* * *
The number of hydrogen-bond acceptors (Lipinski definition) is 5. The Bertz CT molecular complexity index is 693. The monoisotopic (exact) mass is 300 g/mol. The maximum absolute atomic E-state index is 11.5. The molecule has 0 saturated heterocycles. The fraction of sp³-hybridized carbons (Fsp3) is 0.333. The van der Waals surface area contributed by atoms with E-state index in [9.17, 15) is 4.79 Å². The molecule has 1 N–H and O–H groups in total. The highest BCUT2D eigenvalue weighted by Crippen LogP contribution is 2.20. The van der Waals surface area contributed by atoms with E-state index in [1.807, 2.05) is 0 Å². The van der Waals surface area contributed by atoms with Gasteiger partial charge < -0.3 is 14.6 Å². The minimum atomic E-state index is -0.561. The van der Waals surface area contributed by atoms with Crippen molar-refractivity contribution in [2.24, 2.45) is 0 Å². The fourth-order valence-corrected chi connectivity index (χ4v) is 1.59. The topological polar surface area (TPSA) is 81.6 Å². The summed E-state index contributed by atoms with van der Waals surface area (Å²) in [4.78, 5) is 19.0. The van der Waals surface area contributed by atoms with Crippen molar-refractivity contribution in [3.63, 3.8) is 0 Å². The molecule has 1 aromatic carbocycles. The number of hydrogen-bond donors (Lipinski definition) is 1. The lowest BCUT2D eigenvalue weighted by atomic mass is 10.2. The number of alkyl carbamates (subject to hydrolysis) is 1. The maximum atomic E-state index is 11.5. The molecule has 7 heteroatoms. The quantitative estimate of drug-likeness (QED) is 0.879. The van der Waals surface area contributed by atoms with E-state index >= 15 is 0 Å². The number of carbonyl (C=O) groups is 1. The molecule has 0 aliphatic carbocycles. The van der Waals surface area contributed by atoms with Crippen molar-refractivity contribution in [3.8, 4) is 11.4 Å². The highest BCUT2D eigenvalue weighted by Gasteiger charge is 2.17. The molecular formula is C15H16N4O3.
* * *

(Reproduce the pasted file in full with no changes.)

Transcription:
The number of hydrogen-bond acceptors (Lipinski definition) is 5. The Bertz CT molecular complexity index is 693. The monoisotopic (exact) mass is 300 g/mol. The maximum absolute atomic E-state index is 11.5. The molecule has 0 saturated heterocycles. The fraction of sp³-hybridized carbons (Fsp3) is 0.333. The van der Waals surface area contributed by atoms with E-state index in [9.17, 15) is 4.79 Å². The molecule has 1 N–H and O–H groups in total. The highest BCUT2D eigenvalue weighted by Crippen LogP contribution is 2.20. The van der Waals surface area contributed by atoms with E-state index in [1.807, 2.05) is 0 Å². The van der Waals surface area contributed by atoms with Gasteiger partial charge < -0.3 is 14.6 Å². The minimum atomic E-state index is -0.561. The van der Waals surface area contributed by atoms with Crippen molar-refractivity contribution in [2.24, 2.45) is 0 Å². The fourth-order valence-corrected chi connectivity index (χ4v) is 1.59. The topological polar surface area (TPSA) is 81.6 Å². The summed E-state index contributed by atoms with van der Waals surface area (Å²) in [4.78, 5) is 19.0. The van der Waals surface area contributed by atoms with Crippen molar-refractivity contribution in [3.63, 3.8) is 0 Å². The molecule has 1 aromatic carbocycles. The number of hydrogen-bond donors (Lipinski definition) is 1. The lowest BCUT2D eigenvalue weighted by atomic mass is 10.2. The number of alkyl carbamates (subject to hydrolysis) is 1. The maximum atomic E-state index is 11.5. The molecule has 7 heteroatoms. The quantitative estimate of drug-likeness (QED) is 0.879. The van der Waals surface area contributed by atoms with E-state index >= 15 is 0 Å². The number of carbonyl (C=O) groups is 1. The molecule has 0 aliphatic carbocycles. The van der Waals surface area contributed by atoms with Crippen molar-refractivity contribution in [3.8, 4) is 11.4 Å². The highest BCUT2D eigenvalue weighted by Gasteiger charge is 2.17. The molecular formula is C15H16N4O3.